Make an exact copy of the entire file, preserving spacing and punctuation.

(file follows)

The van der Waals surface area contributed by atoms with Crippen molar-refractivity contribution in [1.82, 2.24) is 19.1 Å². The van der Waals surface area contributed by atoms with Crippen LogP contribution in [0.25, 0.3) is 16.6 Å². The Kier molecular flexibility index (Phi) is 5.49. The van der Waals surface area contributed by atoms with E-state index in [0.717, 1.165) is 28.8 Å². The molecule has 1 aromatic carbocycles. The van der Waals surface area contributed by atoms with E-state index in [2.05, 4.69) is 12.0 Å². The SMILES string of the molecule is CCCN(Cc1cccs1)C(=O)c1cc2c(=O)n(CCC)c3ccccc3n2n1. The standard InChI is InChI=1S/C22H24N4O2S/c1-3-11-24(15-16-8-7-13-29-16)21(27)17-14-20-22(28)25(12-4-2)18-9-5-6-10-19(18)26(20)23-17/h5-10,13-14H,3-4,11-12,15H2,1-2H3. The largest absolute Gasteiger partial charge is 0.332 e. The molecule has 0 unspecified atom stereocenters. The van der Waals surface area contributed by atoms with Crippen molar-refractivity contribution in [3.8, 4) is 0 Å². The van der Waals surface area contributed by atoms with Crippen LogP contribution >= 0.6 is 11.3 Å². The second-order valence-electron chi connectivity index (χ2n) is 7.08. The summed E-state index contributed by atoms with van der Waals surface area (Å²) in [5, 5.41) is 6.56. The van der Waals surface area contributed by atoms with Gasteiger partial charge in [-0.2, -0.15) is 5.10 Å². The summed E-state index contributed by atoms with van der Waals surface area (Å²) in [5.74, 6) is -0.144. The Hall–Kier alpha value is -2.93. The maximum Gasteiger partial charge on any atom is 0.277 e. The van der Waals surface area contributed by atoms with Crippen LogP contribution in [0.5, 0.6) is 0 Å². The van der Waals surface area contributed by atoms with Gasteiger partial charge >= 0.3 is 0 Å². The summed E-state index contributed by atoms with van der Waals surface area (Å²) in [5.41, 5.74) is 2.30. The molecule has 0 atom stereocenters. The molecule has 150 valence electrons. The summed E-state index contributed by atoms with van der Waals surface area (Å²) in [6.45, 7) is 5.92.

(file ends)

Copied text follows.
The van der Waals surface area contributed by atoms with Crippen molar-refractivity contribution in [1.82, 2.24) is 19.1 Å². The van der Waals surface area contributed by atoms with Crippen LogP contribution in [0.25, 0.3) is 16.6 Å². The Kier molecular flexibility index (Phi) is 5.49. The van der Waals surface area contributed by atoms with E-state index in [0.717, 1.165) is 28.8 Å². The molecule has 1 aromatic carbocycles. The van der Waals surface area contributed by atoms with E-state index in [2.05, 4.69) is 12.0 Å². The SMILES string of the molecule is CCCN(Cc1cccs1)C(=O)c1cc2c(=O)n(CCC)c3ccccc3n2n1. The standard InChI is InChI=1S/C22H24N4O2S/c1-3-11-24(15-16-8-7-13-29-16)21(27)17-14-20-22(28)25(12-4-2)18-9-5-6-10-19(18)26(20)23-17/h5-10,13-14H,3-4,11-12,15H2,1-2H3. The largest absolute Gasteiger partial charge is 0.332 e. The molecule has 0 unspecified atom stereocenters. The van der Waals surface area contributed by atoms with Crippen molar-refractivity contribution in [3.8, 4) is 0 Å². The van der Waals surface area contributed by atoms with Crippen LogP contribution >= 0.6 is 11.3 Å². The second-order valence-electron chi connectivity index (χ2n) is 7.08. The summed E-state index contributed by atoms with van der Waals surface area (Å²) in [5, 5.41) is 6.56. The van der Waals surface area contributed by atoms with Gasteiger partial charge in [-0.2, -0.15) is 5.10 Å². The summed E-state index contributed by atoms with van der Waals surface area (Å²) in [5.74, 6) is -0.144. The Hall–Kier alpha value is -2.93. The maximum Gasteiger partial charge on any atom is 0.277 e. The van der Waals surface area contributed by atoms with Crippen LogP contribution in [0.5, 0.6) is 0 Å². The van der Waals surface area contributed by atoms with Gasteiger partial charge >= 0.3 is 0 Å². The summed E-state index contributed by atoms with van der Waals surface area (Å²) in [5.41, 5.74) is 2.30. The molecule has 0 atom stereocenters. The molecule has 150 valence electrons. The summed E-state index contributed by atoms with van der Waals surface area (Å²) in [6.45, 7) is 5.92.